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Blog Club Review

Kappa Futur Festival, Parco Dora – Italy

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For as long as house and techno have been popular, the Italians have been positively obsessed with it. Nowhere is this more apparent than at the Kappa Futur Music Festival, an almost overwhelmingly giant electronic music extravaganza that called on some of the scene’s prime movers and shakers.

Taking place over two days in July, the line-up was stuffed full of goodness, with everyone from Italian hero Marco Carola to a man the Italians considers a techno demi-god, Richie Hawtin, and more electro inclined names such as Zombie Nation.

The setting, though, was one that was perfectly in line with the hard-hitting techno that played a dominant role throughout. Industrial yet impressively put together, it made for quite the spectacle, especially from behind the DJ booth were we were positioned. The glaring sunshine proved a neat contrast to the sometimes ominous music on offer, but the punters themselves were lapping up every beat in their droves.

Indeed, the crowd were as fervent and dedicated as you’re likely to encounter in electronic music, but by the time the ‘three deck wizard’, Carl Cox, took to the decks for an untypical day-time set, the atmosphere became significantly more charged. Cox played like a man possessed too, showing scant regard for the time of day and adding multiple drops and groove-led basslines into the mix. Kerri Chandler’s typically more house-peppered set counteracted the latter quite brilliantly, acting as the perfect foil to a Saturday that was high on heady vibes. Apollonia, too, demonstrated why they’re being talked of with such reverence these days, while Cadenza boss Luciano showed he’s very much still the main man for the big occasion.

The Sunday, though, was the day that the majority in attendance had really geared themselves up for, and with Hawtin and Carola playing, it was understandable in these parts especially. Neither DJ let the side down either. Carola’s surprisingly early start saw him take the energy levels up and down with the sort of ferocity and relentless he’s become renowned for over the years – and the largest crowd of the festival certainly seemed to be revelling in the techno storm he helped brew up. Bpitch boss Ellen Allien brought a heavy dose of variety to the table soon afterwards, but it was fledgling Irish starlet Matador who really stole the show with a set that was brimming with outrageous energy. And who else could top that all off but Richie Hawtin? The Minus man proved the proverbial cherry on top too, closing the festival under a haze of spooky and unstoppable techno jams. With practically all the music here looking to the future, the festival is nothing if not aptly titled. It’s also a fascinating snapshot into the current state of electronic music. And judging by Kappa, it’s very much in fine fettle indeed.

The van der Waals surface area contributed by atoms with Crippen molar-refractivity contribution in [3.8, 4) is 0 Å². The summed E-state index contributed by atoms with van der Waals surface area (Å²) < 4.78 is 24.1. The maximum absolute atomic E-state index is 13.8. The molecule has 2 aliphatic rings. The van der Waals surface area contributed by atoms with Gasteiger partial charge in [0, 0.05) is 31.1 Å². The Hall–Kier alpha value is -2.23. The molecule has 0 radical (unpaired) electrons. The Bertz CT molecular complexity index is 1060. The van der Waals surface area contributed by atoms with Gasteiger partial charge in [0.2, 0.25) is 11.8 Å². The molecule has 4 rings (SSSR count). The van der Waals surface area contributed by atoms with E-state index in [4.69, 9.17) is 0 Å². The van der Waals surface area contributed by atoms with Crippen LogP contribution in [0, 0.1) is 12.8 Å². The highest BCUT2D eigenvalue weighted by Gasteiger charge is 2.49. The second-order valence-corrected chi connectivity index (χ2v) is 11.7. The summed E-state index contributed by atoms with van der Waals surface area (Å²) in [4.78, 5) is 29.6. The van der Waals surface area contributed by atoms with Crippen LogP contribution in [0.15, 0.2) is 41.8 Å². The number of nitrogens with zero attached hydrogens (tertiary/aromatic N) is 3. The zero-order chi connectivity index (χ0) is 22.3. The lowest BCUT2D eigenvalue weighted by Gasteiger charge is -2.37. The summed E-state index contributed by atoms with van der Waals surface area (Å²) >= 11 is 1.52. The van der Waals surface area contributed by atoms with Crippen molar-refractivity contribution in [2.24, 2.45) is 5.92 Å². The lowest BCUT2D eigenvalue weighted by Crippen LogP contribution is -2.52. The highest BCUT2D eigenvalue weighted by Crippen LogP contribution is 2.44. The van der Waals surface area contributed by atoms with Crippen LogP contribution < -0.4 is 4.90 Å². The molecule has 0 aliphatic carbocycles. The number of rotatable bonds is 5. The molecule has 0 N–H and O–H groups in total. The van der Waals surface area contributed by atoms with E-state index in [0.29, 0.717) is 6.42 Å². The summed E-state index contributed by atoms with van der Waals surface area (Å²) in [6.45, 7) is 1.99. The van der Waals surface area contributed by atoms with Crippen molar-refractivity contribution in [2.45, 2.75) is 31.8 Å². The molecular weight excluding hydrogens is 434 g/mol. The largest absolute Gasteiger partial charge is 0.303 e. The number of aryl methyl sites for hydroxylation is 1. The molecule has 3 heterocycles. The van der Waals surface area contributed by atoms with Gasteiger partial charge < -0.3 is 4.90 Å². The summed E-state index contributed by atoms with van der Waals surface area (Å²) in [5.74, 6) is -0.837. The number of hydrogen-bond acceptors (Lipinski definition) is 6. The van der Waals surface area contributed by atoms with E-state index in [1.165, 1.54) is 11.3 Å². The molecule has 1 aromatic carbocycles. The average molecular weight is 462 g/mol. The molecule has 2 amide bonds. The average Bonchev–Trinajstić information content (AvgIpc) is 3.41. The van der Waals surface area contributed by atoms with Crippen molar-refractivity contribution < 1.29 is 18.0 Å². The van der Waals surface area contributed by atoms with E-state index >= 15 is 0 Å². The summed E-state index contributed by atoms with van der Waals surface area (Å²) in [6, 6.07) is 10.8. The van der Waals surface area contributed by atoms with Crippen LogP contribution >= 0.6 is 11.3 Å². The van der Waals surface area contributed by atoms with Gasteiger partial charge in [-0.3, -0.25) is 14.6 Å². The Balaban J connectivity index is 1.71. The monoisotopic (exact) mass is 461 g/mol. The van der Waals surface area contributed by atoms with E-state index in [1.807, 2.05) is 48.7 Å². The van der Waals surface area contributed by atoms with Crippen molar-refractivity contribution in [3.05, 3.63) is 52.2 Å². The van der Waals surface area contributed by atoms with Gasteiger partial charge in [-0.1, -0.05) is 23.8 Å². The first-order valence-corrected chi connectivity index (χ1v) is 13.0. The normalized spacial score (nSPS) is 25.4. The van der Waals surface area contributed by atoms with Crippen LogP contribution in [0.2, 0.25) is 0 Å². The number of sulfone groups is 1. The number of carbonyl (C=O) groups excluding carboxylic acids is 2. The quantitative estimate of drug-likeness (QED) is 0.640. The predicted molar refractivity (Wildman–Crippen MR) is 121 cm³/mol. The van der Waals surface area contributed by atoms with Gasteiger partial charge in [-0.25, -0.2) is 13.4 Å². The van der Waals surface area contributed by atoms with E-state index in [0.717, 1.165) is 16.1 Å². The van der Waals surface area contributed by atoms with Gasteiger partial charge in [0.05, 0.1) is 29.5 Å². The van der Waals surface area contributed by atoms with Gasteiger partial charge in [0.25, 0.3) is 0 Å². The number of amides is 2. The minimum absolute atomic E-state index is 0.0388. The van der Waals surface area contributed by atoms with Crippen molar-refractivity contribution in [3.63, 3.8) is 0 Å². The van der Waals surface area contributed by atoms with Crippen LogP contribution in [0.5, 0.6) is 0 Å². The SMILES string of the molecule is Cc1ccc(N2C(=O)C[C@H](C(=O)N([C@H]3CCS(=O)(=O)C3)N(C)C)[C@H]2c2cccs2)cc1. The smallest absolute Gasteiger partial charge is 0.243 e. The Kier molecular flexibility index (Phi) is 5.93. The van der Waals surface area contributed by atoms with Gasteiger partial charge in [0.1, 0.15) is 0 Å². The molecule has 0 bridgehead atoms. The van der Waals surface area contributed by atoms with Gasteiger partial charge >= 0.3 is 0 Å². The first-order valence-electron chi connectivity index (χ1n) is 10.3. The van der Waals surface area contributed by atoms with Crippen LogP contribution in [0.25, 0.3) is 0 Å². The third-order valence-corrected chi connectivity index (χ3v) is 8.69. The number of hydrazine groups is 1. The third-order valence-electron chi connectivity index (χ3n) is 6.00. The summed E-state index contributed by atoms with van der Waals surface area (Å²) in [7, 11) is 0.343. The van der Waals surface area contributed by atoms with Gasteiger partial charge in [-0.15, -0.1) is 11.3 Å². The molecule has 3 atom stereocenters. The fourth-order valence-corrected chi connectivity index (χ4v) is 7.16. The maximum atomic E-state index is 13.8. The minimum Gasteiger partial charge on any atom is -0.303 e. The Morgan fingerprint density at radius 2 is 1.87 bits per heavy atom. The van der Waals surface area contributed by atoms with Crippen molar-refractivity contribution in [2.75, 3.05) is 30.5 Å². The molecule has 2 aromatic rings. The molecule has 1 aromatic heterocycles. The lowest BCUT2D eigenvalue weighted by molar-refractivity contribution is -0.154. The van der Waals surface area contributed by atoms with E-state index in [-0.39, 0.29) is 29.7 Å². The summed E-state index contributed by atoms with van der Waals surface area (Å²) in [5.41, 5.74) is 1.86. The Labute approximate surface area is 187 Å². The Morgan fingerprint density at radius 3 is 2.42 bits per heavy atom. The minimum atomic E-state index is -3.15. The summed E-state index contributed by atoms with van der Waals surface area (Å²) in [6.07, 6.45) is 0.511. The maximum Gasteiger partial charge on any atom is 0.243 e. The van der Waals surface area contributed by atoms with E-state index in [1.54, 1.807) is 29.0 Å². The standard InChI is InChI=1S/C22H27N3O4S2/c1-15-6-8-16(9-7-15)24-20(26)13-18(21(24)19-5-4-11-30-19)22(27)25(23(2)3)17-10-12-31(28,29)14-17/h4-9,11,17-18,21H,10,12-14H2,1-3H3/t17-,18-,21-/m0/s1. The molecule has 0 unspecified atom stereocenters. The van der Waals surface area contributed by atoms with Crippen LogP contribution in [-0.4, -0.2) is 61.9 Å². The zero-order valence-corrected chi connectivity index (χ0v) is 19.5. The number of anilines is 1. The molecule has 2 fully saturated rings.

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Grahame Farmer

Grahame Farmer’s love affair with electronic music goes back to the mid-90s when he first began to venture into the UK’s beloved rave culture, finding himself interlaced with some of the country’s most seminal club spaces. A trip to dance music’s anointed holy ground of Ibiza in 1997 then cemented his sense of purpose and laid the foundations for what was to come over the next few decades of his marriage to the music industry.

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